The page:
You’re also writing this OP in early fall. Other months of the year, their skin may be lighter and the tattoos more visible. Check back in February, maybe they’ll show up better then.

You ask me why I’m offended and then attempt to give me “rational” reasons why dark skin is less desirable. When will people wake up to themselves?

I don’t think the question is unreasonable either, but sometimes the “why do __'s do such and such/do ____'s like/dislike blahblah” questions can be grating after you’ve heard a lot of them. This isn’t the fault of a person who’s really asking, but sometimes you just wonder what on earth they’re thinking*. I can’t speak for **pizzabrat ** though.

*That statement isn’t being directed towards elmwood.

I didn’t say dark skin is “less desirable”. In my opinion tattoos are works of art to be noticed and admired. Obviously a darker canvas isn’t going to be as *conducive * to showing the contrast. You obviously appreciate different qualities and really could have lead with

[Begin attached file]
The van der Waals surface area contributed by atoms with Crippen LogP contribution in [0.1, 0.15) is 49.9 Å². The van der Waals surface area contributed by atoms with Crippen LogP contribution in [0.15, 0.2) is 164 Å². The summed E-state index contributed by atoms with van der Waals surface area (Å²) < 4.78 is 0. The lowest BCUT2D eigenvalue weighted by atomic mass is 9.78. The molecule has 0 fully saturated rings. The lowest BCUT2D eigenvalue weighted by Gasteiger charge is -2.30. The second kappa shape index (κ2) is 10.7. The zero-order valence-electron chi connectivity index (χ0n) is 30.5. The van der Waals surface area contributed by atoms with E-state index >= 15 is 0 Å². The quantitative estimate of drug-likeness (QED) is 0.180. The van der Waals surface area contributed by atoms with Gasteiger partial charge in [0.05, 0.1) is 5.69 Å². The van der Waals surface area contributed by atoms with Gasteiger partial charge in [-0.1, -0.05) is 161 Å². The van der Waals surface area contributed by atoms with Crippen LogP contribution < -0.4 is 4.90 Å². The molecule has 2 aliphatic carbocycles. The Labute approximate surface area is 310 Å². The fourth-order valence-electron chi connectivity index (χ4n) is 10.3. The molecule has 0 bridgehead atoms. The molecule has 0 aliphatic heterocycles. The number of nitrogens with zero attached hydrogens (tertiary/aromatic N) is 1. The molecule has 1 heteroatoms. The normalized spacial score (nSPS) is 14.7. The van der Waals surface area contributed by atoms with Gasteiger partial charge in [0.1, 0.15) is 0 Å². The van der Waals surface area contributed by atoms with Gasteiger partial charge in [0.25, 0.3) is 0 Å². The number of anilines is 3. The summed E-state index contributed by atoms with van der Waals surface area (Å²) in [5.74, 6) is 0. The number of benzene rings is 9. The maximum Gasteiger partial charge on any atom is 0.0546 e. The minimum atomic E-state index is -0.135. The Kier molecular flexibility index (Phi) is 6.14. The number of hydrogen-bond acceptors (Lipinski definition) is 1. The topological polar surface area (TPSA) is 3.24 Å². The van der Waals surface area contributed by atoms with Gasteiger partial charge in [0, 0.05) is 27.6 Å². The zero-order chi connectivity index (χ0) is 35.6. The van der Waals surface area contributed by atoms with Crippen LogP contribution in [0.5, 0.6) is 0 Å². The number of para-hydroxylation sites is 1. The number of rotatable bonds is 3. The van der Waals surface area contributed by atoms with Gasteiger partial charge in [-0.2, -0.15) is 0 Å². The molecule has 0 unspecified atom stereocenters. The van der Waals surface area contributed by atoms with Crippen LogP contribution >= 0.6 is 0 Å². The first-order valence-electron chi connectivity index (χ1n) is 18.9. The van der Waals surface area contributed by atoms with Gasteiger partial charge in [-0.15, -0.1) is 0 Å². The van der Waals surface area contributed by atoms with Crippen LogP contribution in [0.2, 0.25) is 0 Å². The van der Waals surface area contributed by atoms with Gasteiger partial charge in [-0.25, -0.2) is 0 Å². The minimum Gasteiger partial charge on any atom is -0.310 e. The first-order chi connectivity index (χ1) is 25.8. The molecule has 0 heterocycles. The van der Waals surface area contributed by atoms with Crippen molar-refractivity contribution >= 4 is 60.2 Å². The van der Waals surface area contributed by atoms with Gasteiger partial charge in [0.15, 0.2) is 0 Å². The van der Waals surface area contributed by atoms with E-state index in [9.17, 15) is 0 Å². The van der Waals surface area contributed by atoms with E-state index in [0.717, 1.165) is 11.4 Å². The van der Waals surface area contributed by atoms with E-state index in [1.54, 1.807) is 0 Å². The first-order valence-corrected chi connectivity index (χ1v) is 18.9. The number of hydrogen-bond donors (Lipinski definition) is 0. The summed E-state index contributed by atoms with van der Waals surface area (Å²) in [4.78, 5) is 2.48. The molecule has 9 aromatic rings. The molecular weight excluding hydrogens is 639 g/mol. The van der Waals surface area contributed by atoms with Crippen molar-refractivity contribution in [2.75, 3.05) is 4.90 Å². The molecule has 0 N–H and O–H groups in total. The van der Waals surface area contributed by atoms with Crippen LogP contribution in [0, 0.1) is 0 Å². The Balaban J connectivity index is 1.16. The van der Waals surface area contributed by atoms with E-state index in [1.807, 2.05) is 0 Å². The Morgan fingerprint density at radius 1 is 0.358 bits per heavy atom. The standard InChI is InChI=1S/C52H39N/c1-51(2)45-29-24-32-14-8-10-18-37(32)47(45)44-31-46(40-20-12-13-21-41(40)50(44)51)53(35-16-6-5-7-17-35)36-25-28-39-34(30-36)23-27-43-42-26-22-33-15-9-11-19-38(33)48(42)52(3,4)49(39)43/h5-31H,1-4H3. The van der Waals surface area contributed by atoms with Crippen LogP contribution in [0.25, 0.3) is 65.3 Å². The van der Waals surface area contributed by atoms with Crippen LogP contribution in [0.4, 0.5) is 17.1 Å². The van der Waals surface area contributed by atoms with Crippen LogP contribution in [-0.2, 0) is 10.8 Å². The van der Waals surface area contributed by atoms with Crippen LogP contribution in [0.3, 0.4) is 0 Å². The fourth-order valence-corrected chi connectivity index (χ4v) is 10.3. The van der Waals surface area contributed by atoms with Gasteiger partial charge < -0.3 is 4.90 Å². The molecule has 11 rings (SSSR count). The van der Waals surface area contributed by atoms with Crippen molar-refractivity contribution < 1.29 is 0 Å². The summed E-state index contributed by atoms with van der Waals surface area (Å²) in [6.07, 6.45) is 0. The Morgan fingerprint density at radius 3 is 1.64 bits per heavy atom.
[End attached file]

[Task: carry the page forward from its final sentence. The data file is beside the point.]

That would have answered the OP which, whether you deem it worthy or not, is a perfectly innocent question and I suspect you knew exactly what he was getting at.

There is a light skinned black woman that comes into my place of work, she has “nigga” in very bold, very prominent lettering on her arm. I thought I must have been reading it wrong, but nope, that’s what it said.

Unfortunately, it showed up too well, regardless of her color.

I guess artists canvases being standard as white must be pretty offensive, or even noticing that they are, or the reasoning behind a visually aesthetic method of self-expression be put on in a manner where most of the finer details would be lost.

I agree, tribals do look better on darker skin. That being said, when I see a tattoo on someone, I don’t think about how it looks now to their cool friends, I think about how it will look in 50 years to their grandkids.

What I knew is that the subtext to the OP was that blacks are irrational for getting tattoos.

Do you think the same thing when you see a young person’s attractive face? If so, for what end?